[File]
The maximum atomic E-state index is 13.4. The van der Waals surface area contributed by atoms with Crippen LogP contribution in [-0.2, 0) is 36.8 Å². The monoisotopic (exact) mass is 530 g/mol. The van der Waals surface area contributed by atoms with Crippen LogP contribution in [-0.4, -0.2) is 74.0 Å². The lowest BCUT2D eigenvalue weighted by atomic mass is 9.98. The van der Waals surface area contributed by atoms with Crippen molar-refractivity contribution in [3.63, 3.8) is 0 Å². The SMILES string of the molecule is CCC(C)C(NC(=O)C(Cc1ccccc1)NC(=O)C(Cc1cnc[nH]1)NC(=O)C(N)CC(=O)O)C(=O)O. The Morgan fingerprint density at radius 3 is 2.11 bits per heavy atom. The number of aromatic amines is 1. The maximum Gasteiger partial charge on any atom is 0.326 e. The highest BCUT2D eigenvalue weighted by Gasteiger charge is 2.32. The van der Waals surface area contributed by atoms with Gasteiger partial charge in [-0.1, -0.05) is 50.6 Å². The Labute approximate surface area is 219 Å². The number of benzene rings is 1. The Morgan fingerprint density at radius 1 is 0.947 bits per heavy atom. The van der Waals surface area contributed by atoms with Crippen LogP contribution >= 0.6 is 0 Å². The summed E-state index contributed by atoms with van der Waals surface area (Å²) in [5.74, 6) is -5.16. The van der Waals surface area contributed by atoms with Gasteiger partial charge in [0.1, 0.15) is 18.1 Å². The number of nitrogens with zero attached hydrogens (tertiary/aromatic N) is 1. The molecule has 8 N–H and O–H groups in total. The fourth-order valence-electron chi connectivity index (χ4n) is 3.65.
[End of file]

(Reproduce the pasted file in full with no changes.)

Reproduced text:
The maximum atomic E-state index is 13.4. The van der Waals surface area contributed by atoms with Crippen LogP contribution in [-0.2, 0) is 36.8 Å². The monoisotopic (exact) mass is 530 g/mol. The van der Waals surface area contributed by atoms with Crippen LogP contribution in [-0.4, -0.2) is 74.0 Å². The lowest BCUT2D eigenvalue weighted by atomic mass is 9.98. The van der Waals surface area contributed by atoms with Crippen molar-refractivity contribution in [3.63, 3.8) is 0 Å². The SMILES string of the molecule is CCC(C)C(NC(=O)C(Cc1ccccc1)NC(=O)C(Cc1cnc[nH]1)NC(=O)C(N)CC(=O)O)C(=O)O. The Morgan fingerprint density at radius 3 is 2.11 bits per heavy atom. The number of aromatic amines is 1. The maximum Gasteiger partial charge on any atom is 0.326 e. The highest BCUT2D eigenvalue weighted by Gasteiger charge is 2.32. The van der Waals surface area contributed by atoms with Gasteiger partial charge in [-0.1, -0.05) is 50.6 Å². The Labute approximate surface area is 219 Å². The number of benzene rings is 1. The Morgan fingerprint density at radius 1 is 0.947 bits per heavy atom. The van der Waals surface area contributed by atoms with Crippen LogP contribution >= 0.6 is 0 Å². The summed E-state index contributed by atoms with van der Waals surface area (Å²) in [5.74, 6) is -5.16. The van der Waals surface area contributed by atoms with Gasteiger partial charge in [0.1, 0.15) is 18.1 Å². The number of nitrogens with zero attached hydrogens (tertiary/aromatic N) is 1. The molecule has 8 N–H and O–H groups in total. The fourth-order valence-electron chi connectivity index (χ4n) is 3.65.